Young Citizen Volunteers (1972)

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Emblem used by the YCV.
YCV flag

The Young Citizen Volunteers of Ireland, or Young Citizen Volunteers (YCV) for short, was an Irish civic organisation founded in Belfast in 1912. It was established to bridge the gap for 18 to 25 year olds between membership of youth organisations—such as the Boys Brigade and Boy Scouts—and the period of responsible adulthood.[1] Another impetus for its creation was the failure of the British government to extend the legislation for the Territorial Force—introduced in 1908—to Ireland.[1] It was hoped that the War Office would absorb the YCV into the Territorial Force, however such offers were dismissed.[1] Not until the outbreak of World War I did the YCV—by then a battalion of the UVF—become part of the British Army as the 14th Battalion of the Royal Irish Rifles.[1]

Establishment[edit]

YCV mural off Belfast's Donegall Pass

The modern UVF was established in Belfast's Shankill Road area by Gusty Spence and others in 1966. The new group quickly undertook a sectarian campaign of arson and murder.[2] During the early 1970s a group of loyalist youths who supported Linfield F.C. congregated on the Shankill Road and were regularly involved in acts of vandalism against the nationalist Unity Flats area on their way to and from football matches. One of their number was Billy Hutchinson who was close to the UVF and who organised these youths into a new UVF youth group, resurrecting the old YCV name in the process.[3] Along with Billy Spence, Hutchinson oversaw a recruitment drive for the new group, which expanded quickly in its first few years of existence.[4] The reformation of the YCV had been organised by Gusty Spence following his escape from prison, which dates the event to 1972.[5]

Activities[edit]

YCV emblem on a UVF/PAF mural in North Belfast

Activities carried out by the YCV included throwing petrol bombs at Catholic homes.[6] Writer Tim Pat Coogan has compared it to the Fianna Éireann and Ulster Young Militants (UYM), with all three characterised as "a military scouting movement which acts as a youthful recruiting agency" for the respective paramilitary group.[7] In late 1974 the head of the YCV, who was not identified, even became the Chief of Staff of the UVF itself after a power struggle with the incumbent Ken Gibson.[8] The group expanded beyond Belfast into other UVF areas, notably Mid-Ulster where Billy Wright joined the group at around the age of 14.[9] Eddie Kinner, who went to hold leading positions in both the UVF and the Progressive Unionist Party, was also a member and demonstrated his support by sporting the initials YCV on his school bag.[10]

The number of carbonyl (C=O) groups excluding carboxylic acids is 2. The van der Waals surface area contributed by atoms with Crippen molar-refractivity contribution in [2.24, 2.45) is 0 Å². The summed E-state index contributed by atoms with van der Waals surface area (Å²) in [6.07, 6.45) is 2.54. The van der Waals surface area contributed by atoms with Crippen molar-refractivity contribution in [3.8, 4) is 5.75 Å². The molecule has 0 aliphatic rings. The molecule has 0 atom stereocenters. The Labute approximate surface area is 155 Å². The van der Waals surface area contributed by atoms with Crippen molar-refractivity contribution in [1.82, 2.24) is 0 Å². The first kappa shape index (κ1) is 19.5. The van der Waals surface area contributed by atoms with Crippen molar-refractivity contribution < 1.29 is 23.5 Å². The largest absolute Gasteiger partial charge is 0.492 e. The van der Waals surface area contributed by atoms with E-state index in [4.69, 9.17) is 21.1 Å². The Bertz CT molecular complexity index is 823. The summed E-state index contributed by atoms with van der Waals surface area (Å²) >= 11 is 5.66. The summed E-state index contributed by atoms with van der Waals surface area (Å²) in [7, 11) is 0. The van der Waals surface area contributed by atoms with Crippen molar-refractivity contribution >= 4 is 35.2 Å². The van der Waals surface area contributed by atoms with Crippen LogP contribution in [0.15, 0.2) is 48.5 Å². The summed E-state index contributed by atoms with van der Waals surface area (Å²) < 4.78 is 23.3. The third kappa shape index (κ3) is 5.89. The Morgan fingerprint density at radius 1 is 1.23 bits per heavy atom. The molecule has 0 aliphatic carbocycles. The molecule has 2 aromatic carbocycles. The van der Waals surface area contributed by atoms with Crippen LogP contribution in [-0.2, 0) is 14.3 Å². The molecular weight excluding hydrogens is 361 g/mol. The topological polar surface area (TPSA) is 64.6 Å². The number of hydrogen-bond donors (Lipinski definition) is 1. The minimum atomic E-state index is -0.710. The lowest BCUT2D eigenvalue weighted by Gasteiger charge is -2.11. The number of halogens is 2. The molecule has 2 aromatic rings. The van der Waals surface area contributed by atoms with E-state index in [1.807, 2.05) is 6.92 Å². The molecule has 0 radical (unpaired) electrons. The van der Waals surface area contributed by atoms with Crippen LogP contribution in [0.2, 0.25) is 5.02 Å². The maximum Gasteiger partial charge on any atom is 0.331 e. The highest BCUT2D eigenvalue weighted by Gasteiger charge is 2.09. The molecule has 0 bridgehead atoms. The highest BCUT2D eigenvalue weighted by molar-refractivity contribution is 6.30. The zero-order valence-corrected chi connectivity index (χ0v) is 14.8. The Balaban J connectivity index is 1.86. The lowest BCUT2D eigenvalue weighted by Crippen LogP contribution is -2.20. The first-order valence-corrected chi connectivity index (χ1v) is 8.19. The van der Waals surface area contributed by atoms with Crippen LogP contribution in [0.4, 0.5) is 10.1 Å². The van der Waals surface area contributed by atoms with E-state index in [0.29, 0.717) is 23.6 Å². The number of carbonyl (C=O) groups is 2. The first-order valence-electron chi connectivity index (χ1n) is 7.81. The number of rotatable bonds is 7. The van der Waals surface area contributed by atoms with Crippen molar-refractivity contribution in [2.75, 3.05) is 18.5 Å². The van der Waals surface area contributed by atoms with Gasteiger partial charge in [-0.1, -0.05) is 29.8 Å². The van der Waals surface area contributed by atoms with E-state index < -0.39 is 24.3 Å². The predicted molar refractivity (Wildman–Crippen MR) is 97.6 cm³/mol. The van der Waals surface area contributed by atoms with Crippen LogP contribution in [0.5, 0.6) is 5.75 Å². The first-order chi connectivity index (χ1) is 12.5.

In late 1974 two Catholics, Michael Loughran and Eddie Morgan, were shot and killed by two YCV members, Hutchinson and Thomas Winstone, on the Falls Road.[11] During the subsequent trial, at which both defendants were convicted of murder, a Royal Ulster Constabulary officer giving evidence stated that the YCV had been reformed solely as a sectarian group to kill Catholics.[6]

Although their profile fell somewhat after Hutchinson's imprisonment the YCV continued to exist alongside the UVF for the duration of the Troubles and beyond. In 2001 it was reported by Pastor Jack McKee, a born-again Christian preacher noted for his anti-paramilitary activity, that in secondary schools around the Shankill some pupils had to be let out at different times and from different gates depending on whether they were members of the YCV or UYM, due to a loyalist feud that was ongoing between the UVF and the UDA West Belfast Brigade.[12]

Along with those of the UVF and the Red Hand Commando (RHC), YCV flags are regularly carried by loyalist flute band colour parties during the marching season, particularly in Belfast.[13]

The YCV is not listed a proscribed organisation by the British government although its UVF parent organisation is included on the list.[14]

See also[edit]

References[edit]

  1. ^ a b c d Young Citizen Volunteers 10th September 1912. Ulster-Scots Community Network. 2012.
  2. ^ Martin Dillon, The Shankill butchers: the real story of cold-blooded mass murder. Routledge, 1999. pp 20–23
  3. ^ Peter Taylor, Loyalists, Bloomsbury, 2000, pp. 81-82
  4. ^ Roy Garland, Gusty Spence, Blackstaff Press, 2001, p. 52
  5. ^ Garland, Gusty Spence, p. 147
  6. ^ a b W.D. Flackes & Sydney Elliott, Northern Ireland: A political Directory 1968-1993, Blackstaff Press, 1994, p. 358
  7. ^ Tim Pat Coogan, The Troubles, Hutchinson, 1995, p. 282
  8. ^ Cusack & McDonald, UVF, pp. 151-152
  9. ^ Martin Dillon, The Trigger Men, Mainstream Publishing, 2003, pp. 22-24
  10. ^ Dominic Sandbrook, State of Emergency: The Way We Were: Britain, 1970-1974, Penguin, 2011
  11. ^ Taylor, Loyalists, p. 140
  12. ^ Henry McDonald and Jim Cusack, 'UDA: Inside the Heart of Loyalist Terror, Penguin Ireland, 2004, p. 339
  13. ^ Dominic Bryan, Orange Parades: The Politics of Ritual, Tradition and Control, Pluto Press, 2000, pp. 131; 164
  14. ^ Proscribed Terrorist Organisations
Bibliography
  • Coogan, Tim Pat (1995). The Troubles. Hutchinson.
  • Dillon, Martin (1999). The Shankill butchers: the real story of cold-blooded mass murder. Routledge.
  • McDonald, Henry; Cusack, Jim (2004). UDA: Inside the Heart of Loyalist Terror. Penguin Ireland.
  • Sandbrook, Dominic (2011). State of Emergency: The Way We Were: Britain, 1970-1974. Penguin.